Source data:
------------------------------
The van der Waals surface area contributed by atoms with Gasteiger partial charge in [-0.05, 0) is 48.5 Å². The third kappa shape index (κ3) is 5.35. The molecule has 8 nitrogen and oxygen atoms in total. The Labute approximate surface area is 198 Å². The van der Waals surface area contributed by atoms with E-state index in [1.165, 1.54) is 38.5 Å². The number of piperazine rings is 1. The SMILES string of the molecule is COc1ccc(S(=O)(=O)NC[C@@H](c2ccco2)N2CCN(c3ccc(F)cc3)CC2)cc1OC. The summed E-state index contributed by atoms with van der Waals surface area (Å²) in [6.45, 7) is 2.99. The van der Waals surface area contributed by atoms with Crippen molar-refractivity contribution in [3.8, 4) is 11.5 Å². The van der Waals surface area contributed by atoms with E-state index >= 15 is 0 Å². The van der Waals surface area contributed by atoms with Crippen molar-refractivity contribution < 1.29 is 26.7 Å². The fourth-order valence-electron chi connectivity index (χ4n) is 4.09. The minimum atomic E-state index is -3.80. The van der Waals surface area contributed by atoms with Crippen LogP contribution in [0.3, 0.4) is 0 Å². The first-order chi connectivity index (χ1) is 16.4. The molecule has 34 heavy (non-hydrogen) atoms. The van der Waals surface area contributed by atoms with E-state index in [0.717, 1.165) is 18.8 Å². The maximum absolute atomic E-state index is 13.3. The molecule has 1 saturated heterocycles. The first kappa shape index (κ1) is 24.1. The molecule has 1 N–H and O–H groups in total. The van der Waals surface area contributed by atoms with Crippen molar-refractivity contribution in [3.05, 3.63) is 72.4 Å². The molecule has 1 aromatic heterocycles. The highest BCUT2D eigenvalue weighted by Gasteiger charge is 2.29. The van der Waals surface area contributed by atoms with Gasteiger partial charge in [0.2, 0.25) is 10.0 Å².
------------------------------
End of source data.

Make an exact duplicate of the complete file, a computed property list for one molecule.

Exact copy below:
The van der Waals surface area contributed by atoms with Gasteiger partial charge in [-0.05, 0) is 48.5 Å². The third kappa shape index (κ3) is 5.35. The molecule has 8 nitrogen and oxygen atoms in total. The Labute approximate surface area is 198 Å². The van der Waals surface area contributed by atoms with E-state index in [1.165, 1.54) is 38.5 Å². The number of piperazine rings is 1. The SMILES string of the molecule is COc1ccc(S(=O)(=O)NC[C@@H](c2ccco2)N2CCN(c3ccc(F)cc3)CC2)cc1OC. The summed E-state index contributed by atoms with van der Waals surface area (Å²) in [6.45, 7) is 2.99. The van der Waals surface area contributed by atoms with Crippen molar-refractivity contribution in [3.8, 4) is 11.5 Å². The van der Waals surface area contributed by atoms with E-state index >= 15 is 0 Å². The van der Waals surface area contributed by atoms with Crippen molar-refractivity contribution < 1.29 is 26.7 Å². The fourth-order valence-electron chi connectivity index (χ4n) is 4.09. The minimum atomic E-state index is -3.80. The van der Waals surface area contributed by atoms with Crippen LogP contribution in [0.3, 0.4) is 0 Å². The first-order chi connectivity index (χ1) is 16.4. The molecule has 34 heavy (non-hydrogen) atoms. The van der Waals surface area contributed by atoms with E-state index in [0.717, 1.165) is 18.8 Å². The maximum absolute atomic E-state index is 13.3. The molecule has 1 saturated heterocycles. The first kappa shape index (κ1) is 24.1. The molecule has 1 N–H and O–H groups in total. The van der Waals surface area contributed by atoms with Crippen molar-refractivity contribution in [3.05, 3.63) is 72.4 Å². The molecule has 1 aromatic heterocycles. The highest BCUT2D eigenvalue weighted by Gasteiger charge is 2.29. The van der Waals surface area contributed by atoms with Gasteiger partial charge in [0.2, 0.25) is 10.0 Å².